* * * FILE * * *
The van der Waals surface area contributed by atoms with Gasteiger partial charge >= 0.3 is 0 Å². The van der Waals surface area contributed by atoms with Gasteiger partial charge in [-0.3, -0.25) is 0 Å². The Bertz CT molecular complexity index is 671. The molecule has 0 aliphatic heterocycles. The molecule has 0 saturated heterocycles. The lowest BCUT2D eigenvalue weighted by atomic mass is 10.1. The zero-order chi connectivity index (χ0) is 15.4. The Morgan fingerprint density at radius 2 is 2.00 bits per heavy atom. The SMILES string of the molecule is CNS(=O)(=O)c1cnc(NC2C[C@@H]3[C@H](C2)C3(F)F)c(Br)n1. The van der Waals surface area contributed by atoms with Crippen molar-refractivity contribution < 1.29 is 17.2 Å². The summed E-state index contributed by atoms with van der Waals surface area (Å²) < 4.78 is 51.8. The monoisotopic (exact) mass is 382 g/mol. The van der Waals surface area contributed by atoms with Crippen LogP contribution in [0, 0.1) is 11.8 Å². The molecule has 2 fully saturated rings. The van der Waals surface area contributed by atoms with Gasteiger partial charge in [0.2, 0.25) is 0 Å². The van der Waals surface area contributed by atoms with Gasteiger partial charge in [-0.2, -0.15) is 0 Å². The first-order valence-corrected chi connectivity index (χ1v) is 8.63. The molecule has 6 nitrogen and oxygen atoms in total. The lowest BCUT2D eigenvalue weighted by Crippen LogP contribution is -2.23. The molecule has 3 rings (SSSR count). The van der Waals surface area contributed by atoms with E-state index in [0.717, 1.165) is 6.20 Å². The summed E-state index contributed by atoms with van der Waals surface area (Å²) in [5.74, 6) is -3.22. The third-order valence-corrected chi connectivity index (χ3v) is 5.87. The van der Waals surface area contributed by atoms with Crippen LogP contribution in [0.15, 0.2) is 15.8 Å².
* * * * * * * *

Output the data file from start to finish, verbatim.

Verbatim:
The van der Waals surface area contributed by atoms with Gasteiger partial charge >= 0.3 is 0 Å². The van der Waals surface area contributed by atoms with Gasteiger partial charge in [-0.3, -0.25) is 0 Å². The Bertz CT molecular complexity index is 671. The molecule has 0 aliphatic heterocycles. The molecule has 0 saturated heterocycles. The lowest BCUT2D eigenvalue weighted by atomic mass is 10.1. The zero-order chi connectivity index (χ0) is 15.4. The Morgan fingerprint density at radius 2 is 2.00 bits per heavy atom. The SMILES string of the molecule is CNS(=O)(=O)c1cnc(NC2C[C@@H]3[C@H](C2)C3(F)F)c(Br)n1. The van der Waals surface area contributed by atoms with Crippen molar-refractivity contribution < 1.29 is 17.2 Å². The summed E-state index contributed by atoms with van der Waals surface area (Å²) < 4.78 is 51.8. The monoisotopic (exact) mass is 382 g/mol. The van der Waals surface area contributed by atoms with Crippen LogP contribution in [0, 0.1) is 11.8 Å². The molecule has 2 fully saturated rings. The van der Waals surface area contributed by atoms with Gasteiger partial charge in [0.2, 0.25) is 0 Å². The van der Waals surface area contributed by atoms with Gasteiger partial charge in [-0.2, -0.15) is 0 Å². The first-order valence-corrected chi connectivity index (χ1v) is 8.63. The molecule has 6 nitrogen and oxygen atoms in total. The lowest BCUT2D eigenvalue weighted by Crippen LogP contribution is -2.23. The molecule has 3 rings (SSSR count). The van der Waals surface area contributed by atoms with E-state index in [0.717, 1.165) is 6.20 Å². The summed E-state index contributed by atoms with van der Waals surface area (Å²) in [5.74, 6) is -3.22. The third-order valence-corrected chi connectivity index (χ3v) is 5.87. The van der Waals surface area contributed by atoms with Crippen LogP contribution in [0.15, 0.2) is 15.8 Å².